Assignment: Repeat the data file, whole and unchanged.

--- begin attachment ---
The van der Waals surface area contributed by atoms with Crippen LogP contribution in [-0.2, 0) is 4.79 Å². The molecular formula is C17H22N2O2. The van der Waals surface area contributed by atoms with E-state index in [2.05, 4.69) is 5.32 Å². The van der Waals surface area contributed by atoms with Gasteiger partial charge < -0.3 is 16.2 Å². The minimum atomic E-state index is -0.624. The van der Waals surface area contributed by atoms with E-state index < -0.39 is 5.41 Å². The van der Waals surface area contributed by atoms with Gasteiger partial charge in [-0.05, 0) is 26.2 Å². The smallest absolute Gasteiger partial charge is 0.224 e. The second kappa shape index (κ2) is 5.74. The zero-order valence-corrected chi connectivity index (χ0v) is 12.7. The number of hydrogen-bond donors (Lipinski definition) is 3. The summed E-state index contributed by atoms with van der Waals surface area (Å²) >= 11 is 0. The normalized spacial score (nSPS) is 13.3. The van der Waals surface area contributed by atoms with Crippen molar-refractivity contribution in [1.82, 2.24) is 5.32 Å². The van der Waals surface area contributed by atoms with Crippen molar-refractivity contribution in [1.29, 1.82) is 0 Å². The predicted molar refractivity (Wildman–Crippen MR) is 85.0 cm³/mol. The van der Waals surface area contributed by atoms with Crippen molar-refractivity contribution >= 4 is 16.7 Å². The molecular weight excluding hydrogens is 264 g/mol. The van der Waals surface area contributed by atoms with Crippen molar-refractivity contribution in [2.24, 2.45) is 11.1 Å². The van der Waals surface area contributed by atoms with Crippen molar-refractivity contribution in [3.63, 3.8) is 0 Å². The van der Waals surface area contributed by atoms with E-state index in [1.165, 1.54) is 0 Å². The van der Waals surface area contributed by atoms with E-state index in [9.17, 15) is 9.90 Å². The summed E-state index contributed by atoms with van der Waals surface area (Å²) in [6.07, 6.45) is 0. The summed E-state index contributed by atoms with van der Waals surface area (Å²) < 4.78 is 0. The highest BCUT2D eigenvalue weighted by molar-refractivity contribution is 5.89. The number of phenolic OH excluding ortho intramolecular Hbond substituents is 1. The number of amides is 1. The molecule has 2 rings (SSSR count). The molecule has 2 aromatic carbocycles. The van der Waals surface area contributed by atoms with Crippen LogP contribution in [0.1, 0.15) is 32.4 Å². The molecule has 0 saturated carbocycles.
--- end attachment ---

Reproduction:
The van der Waals surface area contributed by atoms with Crippen LogP contribution in [-0.2, 0) is 4.79 Å². The molecular formula is C17H22N2O2. The van der Waals surface area contributed by atoms with E-state index in [2.05, 4.69) is 5.32 Å². The van der Waals surface area contributed by atoms with Gasteiger partial charge < -0.3 is 16.2 Å². The minimum atomic E-state index is -0.624. The van der Waals surface area contributed by atoms with E-state index < -0.39 is 5.41 Å². The van der Waals surface area contributed by atoms with Gasteiger partial charge in [-0.05, 0) is 26.2 Å². The smallest absolute Gasteiger partial charge is 0.224 e. The second kappa shape index (κ2) is 5.74. The zero-order valence-corrected chi connectivity index (χ0v) is 12.7. The number of hydrogen-bond donors (Lipinski definition) is 3. The summed E-state index contributed by atoms with van der Waals surface area (Å²) >= 11 is 0. The normalized spacial score (nSPS) is 13.3. The van der Waals surface area contributed by atoms with Crippen molar-refractivity contribution in [1.82, 2.24) is 5.32 Å². The van der Waals surface area contributed by atoms with Crippen molar-refractivity contribution in [1.29, 1.82) is 0 Å². The predicted molar refractivity (Wildman–Crippen MR) is 85.0 cm³/mol. The van der Waals surface area contributed by atoms with Crippen molar-refractivity contribution >= 4 is 16.7 Å². The molecular weight excluding hydrogens is 264 g/mol. The van der Waals surface area contributed by atoms with Crippen molar-refractivity contribution in [2.24, 2.45) is 11.1 Å². The van der Waals surface area contributed by atoms with Crippen molar-refractivity contribution in [3.63, 3.8) is 0 Å². The van der Waals surface area contributed by atoms with E-state index in [1.165, 1.54) is 0 Å². The van der Waals surface area contributed by atoms with E-state index in [9.17, 15) is 9.90 Å². The summed E-state index contributed by atoms with van der Waals surface area (Å²) in [6.07, 6.45) is 0. The summed E-state index contributed by atoms with van der Waals surface area (Å²) < 4.78 is 0. The highest BCUT2D eigenvalue weighted by molar-refractivity contribution is 5.89. The number of phenolic OH excluding ortho intramolecular Hbond substituents is 1. The number of amides is 1. The molecule has 2 rings (SSSR count). The molecule has 2 aromatic carbocycles. The van der Waals surface area contributed by atoms with Crippen LogP contribution in [0.1, 0.15) is 32.4 Å². The molecule has 0 saturated carbocycles.